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How To Start a Vegetable Garden - The Soil



So What Is Good Soil?
When you think about garden soil, most people picture deep, black, soft dirt. Many people use the words soil and dirt interchangeably, but, in the garden, this isn’t the case. Dirt is the stuff swept off the floors, under fingernails, and left behind any kid. Soil is alive with microbes, bugs, worms, and funguses. That life depends on the structure of the soil for places to live. The structure of soil is made of inorganic bits ranging from stones to sand and down to the tiny flakes that make clay. In between the extremes of big sand grit and tiny clay grit is a catchall term silt. Mixed in with the inorganic sand and clay is the organic matter that supports all the life and holds water.

Ideal garden soil is said to be equal parts sand, silt, and clay with as much organic matter mixed in as you can get. But that’s ideal, and almost no one has it. One way to see what your soil is like is take a shovel of the dirt from the garden area you want and fill a jar about half way with the soil, then top it off with water. After shaking that up, let it settle and it will stratify out. Sand and stones will be on the bottom, silt will form a layer above the sand, clay again above that, and the organic stuff will be at the top or floating.

Lab testing is available, and a university extension office or a good local garden center can provide kits and details on how to send a sample to be tested. While lab testing is the best, an old proxy for testing is simply dig a hole and count how many worms you find. The more worms that are living in and crawling through the soil the better.

The results of a test will tell you how you may have to amend the soil. Without a test, amending the soil and mixing stuff in can make problems and cost a lot. The exception to this is adding organic matter like compost. Mixing in organic matter is usually safe and will solve many ills. This can be mixing in compost or layering natural mulches like fall leaves and fine shredded wood chips on top. If you decide to build up thick mulches on top with either wood chips or shredded leaves, don’t till these into the soil as it will produce many problems. The primary problem will be to lock nitrogen away from the plants for the first year or two as the decay process of the woodchips requires the nitrogen. After a season or two, the wood chips will have decayed enough, and other bacterial processes will have occured, so that the nitrogen is again available to the plants.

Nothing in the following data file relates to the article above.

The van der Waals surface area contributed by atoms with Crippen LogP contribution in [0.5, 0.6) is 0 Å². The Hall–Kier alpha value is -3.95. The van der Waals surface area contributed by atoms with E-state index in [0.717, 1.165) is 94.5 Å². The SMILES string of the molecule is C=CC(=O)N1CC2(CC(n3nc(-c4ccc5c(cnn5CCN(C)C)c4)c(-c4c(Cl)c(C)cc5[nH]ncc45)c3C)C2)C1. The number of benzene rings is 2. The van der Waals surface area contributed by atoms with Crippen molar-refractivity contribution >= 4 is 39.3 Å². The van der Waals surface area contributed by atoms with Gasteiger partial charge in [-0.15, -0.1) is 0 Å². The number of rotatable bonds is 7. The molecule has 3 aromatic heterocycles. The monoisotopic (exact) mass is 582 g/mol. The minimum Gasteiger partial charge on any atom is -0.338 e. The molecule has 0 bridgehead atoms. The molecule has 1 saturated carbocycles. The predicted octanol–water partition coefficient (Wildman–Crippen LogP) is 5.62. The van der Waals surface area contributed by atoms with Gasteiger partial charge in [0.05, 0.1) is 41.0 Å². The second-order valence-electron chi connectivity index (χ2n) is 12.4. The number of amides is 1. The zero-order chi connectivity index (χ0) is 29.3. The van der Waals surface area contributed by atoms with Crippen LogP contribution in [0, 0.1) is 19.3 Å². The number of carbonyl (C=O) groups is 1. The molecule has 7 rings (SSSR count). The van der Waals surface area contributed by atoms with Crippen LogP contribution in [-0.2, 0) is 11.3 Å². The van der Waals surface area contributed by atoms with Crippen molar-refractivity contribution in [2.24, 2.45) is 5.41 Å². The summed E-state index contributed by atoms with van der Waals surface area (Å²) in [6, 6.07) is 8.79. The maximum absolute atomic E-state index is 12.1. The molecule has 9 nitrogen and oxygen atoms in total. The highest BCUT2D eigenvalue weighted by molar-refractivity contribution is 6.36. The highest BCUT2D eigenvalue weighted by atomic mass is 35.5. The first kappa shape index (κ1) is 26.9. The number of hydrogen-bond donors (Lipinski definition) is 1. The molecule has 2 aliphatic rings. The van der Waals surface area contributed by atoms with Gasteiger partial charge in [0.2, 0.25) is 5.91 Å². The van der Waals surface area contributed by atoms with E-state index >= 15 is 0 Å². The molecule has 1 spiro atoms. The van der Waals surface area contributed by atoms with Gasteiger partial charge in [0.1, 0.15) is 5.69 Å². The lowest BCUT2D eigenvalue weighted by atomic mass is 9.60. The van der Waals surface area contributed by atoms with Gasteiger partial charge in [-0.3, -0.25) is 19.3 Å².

Personally, I have long been a fan of deep mulches and covering gardens with wood chips. I’ve had deep, black, soft soil full of worms in my garden because of this. With this, my mottos have been “add more organic matter” and “cover with mulch.” A recent film student documentary, Back To Eden Film started a fringe movement using a lot of wood chips, which works for some but not all who try it. But mulch doesn’t work for everyone, and that’s ok.

Starting New Garden Soil / Filling A Raised Bed
The primary expense of starting a raised bed is generally filling the bed with soil, especially if it is a tall bed. When filling the bed, you’ll have to decide on the classic tradeoff of good, fast, and cheap where you can only have two. Three garden methods or soil mixes recently have been popular:
  1. “Mel’s Mix” from Mel Bartholomew’s book All New Square Foot Gardening. This mix is good and fast but will be expensive. His book details this mix, but it is roughly equal parts compost, vermiculite, and peat moss.
  2. “Lasagna Garden” beds are a compost-in-place system made of layers of kitchen scraps, lawn clippings, leaves, newspapers, and straw. This can result in a very good soil and can be cheap but will take at least a season to work and each bed will be different. This is an “advanced” technique and will require a lot of manual labor.
  3. “Straw Bale Gardens” use a straw bale as the initial planting location and are another compost-in-place method. Some straw bales have a bag of compost poured over the top side of the straw bale. This will require some initial setup and work.

Top soil and compost can also be bought and picked up at local garden centers or landscape supply yards - or pay for delivery. Around where I have lived, a cubic yard of either top soil or compost usually retails for about $20. A 4’ x 12’ raised bed 8” tall will take most of a cubic yard to fill.